Henry J. Friedman on “This Close to Happy”

‘This Close to Happy’

To the Editor:

In his detailed and positive review of “This Close to Happy,” Daphne Merkin’s exploration of her lifelong struggle with a major depressive illness (Feb. 5), Andrew Solomon correctly identifies Merkin’s unrelenting honesty about herself as distinguishing her memoir from other tales of depression that are self-promoting or encourage the reader to admire the author. Reading Merkin’s book as a psychiatrist-psychoanalyst, I agree with Solomon’s praise for her unusual frank, self-critical voice, but I would locate the book’s strength in her attempt to differentiate developmental and emotional elements in determining her depression from genetic factors that can result in bipolar or unipolar depression.

A book like “This Close to Happy” is not only a moving personal account of depression by a writer with an unusual ability to describe the inner state that characterizes the severely depressed individual, it is, in addition, a skilled account of the dilemma that all who treat severely depressed and suicidal individuals must grapple with in their clinical work. At what point does their patient’s depressive pain move beyond the reach of words and the therapeutic relationship? If, in addition to the patient being beyond therapy, anti-depressive medication fails, what are the alternatives that might well save a suicidal patient’s life?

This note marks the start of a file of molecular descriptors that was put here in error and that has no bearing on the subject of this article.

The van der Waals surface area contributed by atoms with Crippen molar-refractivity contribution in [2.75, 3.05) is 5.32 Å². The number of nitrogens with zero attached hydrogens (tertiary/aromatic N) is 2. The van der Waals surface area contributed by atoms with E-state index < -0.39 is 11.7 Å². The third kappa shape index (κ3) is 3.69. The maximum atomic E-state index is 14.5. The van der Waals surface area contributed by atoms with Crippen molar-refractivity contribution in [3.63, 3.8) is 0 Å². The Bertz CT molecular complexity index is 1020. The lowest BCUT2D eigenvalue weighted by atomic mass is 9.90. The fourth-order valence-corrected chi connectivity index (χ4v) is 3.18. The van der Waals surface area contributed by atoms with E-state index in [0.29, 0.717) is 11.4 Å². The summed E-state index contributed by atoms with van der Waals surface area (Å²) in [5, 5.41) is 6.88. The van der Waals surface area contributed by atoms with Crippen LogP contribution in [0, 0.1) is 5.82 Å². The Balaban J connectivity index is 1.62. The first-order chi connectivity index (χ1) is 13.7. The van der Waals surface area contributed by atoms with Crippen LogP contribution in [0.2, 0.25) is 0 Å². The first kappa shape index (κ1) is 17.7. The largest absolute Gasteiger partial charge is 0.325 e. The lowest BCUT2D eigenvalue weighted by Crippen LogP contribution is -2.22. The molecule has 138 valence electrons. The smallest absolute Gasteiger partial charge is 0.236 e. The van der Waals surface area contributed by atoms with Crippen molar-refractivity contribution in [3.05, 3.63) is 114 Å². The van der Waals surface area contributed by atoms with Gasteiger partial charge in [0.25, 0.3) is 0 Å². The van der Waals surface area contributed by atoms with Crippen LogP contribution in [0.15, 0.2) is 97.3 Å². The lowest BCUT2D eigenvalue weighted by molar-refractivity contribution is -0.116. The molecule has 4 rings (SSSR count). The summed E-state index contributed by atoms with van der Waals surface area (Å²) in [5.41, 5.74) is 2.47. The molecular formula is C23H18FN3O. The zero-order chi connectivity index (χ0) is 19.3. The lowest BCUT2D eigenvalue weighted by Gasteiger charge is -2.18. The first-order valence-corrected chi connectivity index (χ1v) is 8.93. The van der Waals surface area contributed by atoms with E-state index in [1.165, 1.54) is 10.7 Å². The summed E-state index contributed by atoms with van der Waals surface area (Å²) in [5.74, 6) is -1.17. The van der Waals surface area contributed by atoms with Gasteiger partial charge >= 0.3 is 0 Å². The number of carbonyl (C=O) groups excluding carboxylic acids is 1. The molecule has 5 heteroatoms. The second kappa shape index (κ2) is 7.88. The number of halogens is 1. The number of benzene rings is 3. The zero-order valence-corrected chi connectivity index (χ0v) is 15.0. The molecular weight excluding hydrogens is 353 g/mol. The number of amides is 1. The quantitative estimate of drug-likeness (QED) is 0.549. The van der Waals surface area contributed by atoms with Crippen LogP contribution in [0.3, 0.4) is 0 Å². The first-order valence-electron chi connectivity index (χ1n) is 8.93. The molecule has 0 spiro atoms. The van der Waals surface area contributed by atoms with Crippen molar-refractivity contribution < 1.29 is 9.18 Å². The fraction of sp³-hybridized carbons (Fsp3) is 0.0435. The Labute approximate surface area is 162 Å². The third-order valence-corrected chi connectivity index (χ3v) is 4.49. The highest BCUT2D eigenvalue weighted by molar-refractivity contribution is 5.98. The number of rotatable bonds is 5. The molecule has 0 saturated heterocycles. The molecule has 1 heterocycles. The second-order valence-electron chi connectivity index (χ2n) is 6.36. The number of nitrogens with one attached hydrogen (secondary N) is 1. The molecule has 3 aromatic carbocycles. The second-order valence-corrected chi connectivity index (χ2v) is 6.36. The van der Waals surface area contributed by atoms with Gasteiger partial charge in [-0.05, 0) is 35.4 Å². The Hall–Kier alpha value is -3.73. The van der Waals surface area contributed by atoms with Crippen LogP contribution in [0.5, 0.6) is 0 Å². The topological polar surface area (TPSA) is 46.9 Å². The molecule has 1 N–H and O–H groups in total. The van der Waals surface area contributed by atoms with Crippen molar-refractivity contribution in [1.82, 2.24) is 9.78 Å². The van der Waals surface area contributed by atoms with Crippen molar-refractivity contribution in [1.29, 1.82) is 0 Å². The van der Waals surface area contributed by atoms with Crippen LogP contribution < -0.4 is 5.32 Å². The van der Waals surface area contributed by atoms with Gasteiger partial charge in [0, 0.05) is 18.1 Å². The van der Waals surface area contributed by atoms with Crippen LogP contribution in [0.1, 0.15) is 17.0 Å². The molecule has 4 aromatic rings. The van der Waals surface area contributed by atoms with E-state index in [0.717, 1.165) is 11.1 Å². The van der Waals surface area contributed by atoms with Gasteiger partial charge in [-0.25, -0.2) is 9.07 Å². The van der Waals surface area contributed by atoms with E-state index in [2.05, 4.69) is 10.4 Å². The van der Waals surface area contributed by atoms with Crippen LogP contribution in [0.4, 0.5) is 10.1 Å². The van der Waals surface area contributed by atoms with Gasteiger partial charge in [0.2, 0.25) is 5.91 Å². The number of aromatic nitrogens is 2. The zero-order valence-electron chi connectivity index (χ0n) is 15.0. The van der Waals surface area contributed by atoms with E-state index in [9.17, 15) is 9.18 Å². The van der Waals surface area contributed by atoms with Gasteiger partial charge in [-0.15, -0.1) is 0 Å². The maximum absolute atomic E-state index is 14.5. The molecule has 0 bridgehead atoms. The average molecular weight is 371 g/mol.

Merkin provides no definitive answer to these questions, but she raises them with such precision and elegance that psychiatric readers will come away from her book with a new appreciation for the task that faces them when dealing with profoundly depressed patients.



The writer is an associate professor of psychiatry, part time, at Harvard Medical School.

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